The Survival of an American Armored Division in World War II
Belton Y. Cooper is president of the Herman Williams Company in Birmingham, Alabama, where he lives with his wife, Rebecca.
Without a doubt, this is one of the finest WWII memoirs ever written by an American junior officer. Lieutenant Cooper served with the 3rd Armored Division's Maintenance Battalion and saw action from Normandy to Germany in 1944-1945. One of the army's two heavy armored divisions, the 3rd lost 648 M4 Shermans and had another 700 tanks damaged, repaired and put back in service by the time the shooting ended in May 1945. Cooper, as one of the division's three ordnance liaison officers, was in the midst of the division's tank recovery operations. He writes about the tenacity of the maintenance mechanics and their ability to improvise and devise their own policies. Cooper is unsparing in his criticism of George S. Patton and other generals whose belief in mobility over heavy armor kept the Sherman medium tank as the standard. American tank crews quickly learned that these "death traps" were no match for heavier German tanks such as the Panther and King Tiger. Cooper describes the difficult maneuvering in the hedgerow country, the confusion of the Battle of the Bulge, the liberation of Nordhausen concentration camp and the destruction of an entire column of tanks and other vehicles. Cooper demonstrates convincingly that it was the unheralded work of the maintenance section that allowed the 3rd Armored Division to maintain its combat effectiveness. This detailed story will become a classic of WWII history and required reading for anyone interested in armored warfare. Photos not seen by PW. (Oct.)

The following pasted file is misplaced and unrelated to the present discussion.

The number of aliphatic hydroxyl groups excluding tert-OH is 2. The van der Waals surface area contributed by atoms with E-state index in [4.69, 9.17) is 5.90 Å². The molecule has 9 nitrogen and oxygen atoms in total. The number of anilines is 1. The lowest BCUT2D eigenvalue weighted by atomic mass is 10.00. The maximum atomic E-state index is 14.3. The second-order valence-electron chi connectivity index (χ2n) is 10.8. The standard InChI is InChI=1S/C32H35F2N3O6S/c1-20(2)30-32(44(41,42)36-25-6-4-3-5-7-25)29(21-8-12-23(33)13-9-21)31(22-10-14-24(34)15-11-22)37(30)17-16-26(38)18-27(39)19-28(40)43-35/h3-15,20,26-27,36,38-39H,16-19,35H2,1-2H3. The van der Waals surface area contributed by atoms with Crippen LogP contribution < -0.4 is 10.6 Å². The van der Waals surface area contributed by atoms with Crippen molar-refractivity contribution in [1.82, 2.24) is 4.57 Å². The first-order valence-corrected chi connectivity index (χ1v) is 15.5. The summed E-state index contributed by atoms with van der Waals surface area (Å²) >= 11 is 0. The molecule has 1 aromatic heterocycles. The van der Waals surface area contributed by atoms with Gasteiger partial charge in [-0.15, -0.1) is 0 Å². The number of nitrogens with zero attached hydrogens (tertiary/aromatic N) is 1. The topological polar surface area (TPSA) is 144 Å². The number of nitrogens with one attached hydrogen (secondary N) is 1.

YA-In a down-to-earth style, Death Traps tells the compelling story of one man's assignment to the famous 3rd Armored Division that spearheaded the American advance from Normandy into Germany. Cooper served as an ordinance officer with the forward elements and was responsible for coordinating the recovery and repair of damaged American tanks. This was a dangerous job that often required him to travel alone through enemy territory, and the author modestly recalls his service with pride, downplaying his role in the vast effort that kept the American forces well equipped and supplied. Readers will not gain any great insights on the causes of the war or the reasons why a campaign went the way it did; however, they will be left with an indelible impression of the importance of the support troops and how dependent combat forces were on them.-Robert Burnham, R. E. Lee High School, Springfield, VA